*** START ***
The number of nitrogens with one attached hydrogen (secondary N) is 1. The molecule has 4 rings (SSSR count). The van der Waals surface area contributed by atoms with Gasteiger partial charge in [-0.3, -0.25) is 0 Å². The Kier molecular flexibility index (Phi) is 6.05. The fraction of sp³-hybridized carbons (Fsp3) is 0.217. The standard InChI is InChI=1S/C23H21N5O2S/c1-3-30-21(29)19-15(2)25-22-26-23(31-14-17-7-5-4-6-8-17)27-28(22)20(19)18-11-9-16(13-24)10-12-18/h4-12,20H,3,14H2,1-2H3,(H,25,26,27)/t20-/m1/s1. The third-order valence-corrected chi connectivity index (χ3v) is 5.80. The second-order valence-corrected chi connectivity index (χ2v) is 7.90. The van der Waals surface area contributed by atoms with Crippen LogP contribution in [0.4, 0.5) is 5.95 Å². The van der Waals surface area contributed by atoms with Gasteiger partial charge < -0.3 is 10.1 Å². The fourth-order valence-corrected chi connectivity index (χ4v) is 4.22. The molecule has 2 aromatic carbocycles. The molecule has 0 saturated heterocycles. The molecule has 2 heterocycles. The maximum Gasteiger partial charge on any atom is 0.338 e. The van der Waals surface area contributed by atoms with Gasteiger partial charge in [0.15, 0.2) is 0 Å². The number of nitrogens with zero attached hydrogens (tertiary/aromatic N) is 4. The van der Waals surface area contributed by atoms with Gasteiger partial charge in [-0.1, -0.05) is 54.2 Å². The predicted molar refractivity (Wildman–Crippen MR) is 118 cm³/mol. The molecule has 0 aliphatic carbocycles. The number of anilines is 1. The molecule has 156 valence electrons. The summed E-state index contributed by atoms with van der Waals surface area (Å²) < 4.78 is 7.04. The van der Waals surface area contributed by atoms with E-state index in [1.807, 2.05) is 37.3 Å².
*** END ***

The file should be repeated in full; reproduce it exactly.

The number of nitrogens with one attached hydrogen (secondary N) is 1. The molecule has 4 rings (SSSR count). The van der Waals surface area contributed by atoms with Gasteiger partial charge in [-0.3, -0.25) is 0 Å². The Kier molecular flexibility index (Phi) is 6.05. The fraction of sp³-hybridized carbons (Fsp3) is 0.217. The standard InChI is InChI=1S/C23H21N5O2S/c1-3-30-21(29)19-15(2)25-22-26-23(31-14-17-7-5-4-6-8-17)27-28(22)20(19)18-11-9-16(13-24)10-12-18/h4-12,20H,3,14H2,1-2H3,(H,25,26,27)/t20-/m1/s1. The third-order valence-corrected chi connectivity index (χ3v) is 5.80. The second-order valence-corrected chi connectivity index (χ2v) is 7.90. The van der Waals surface area contributed by atoms with Crippen LogP contribution in [0.4, 0.5) is 5.95 Å². The van der Waals surface area contributed by atoms with Gasteiger partial charge < -0.3 is 10.1 Å². The fourth-order valence-corrected chi connectivity index (χ4v) is 4.22. The molecule has 2 aromatic carbocycles. The molecule has 0 saturated heterocycles. The molecule has 2 heterocycles. The maximum Gasteiger partial charge on any atom is 0.338 e. The van der Waals surface area contributed by atoms with Gasteiger partial charge in [0.15, 0.2) is 0 Å². The number of nitrogens with zero attached hydrogens (tertiary/aromatic N) is 4. The van der Waals surface area contributed by atoms with Gasteiger partial charge in [-0.1, -0.05) is 54.2 Å². The predicted molar refractivity (Wildman–Crippen MR) is 118 cm³/mol. The molecule has 0 aliphatic carbocycles. The number of anilines is 1. The molecule has 156 valence electrons. The summed E-state index contributed by atoms with van der Waals surface area (Å²) < 4.78 is 7.04. The van der Waals surface area contributed by atoms with E-state index in [1.807, 2.05) is 37.3 Å².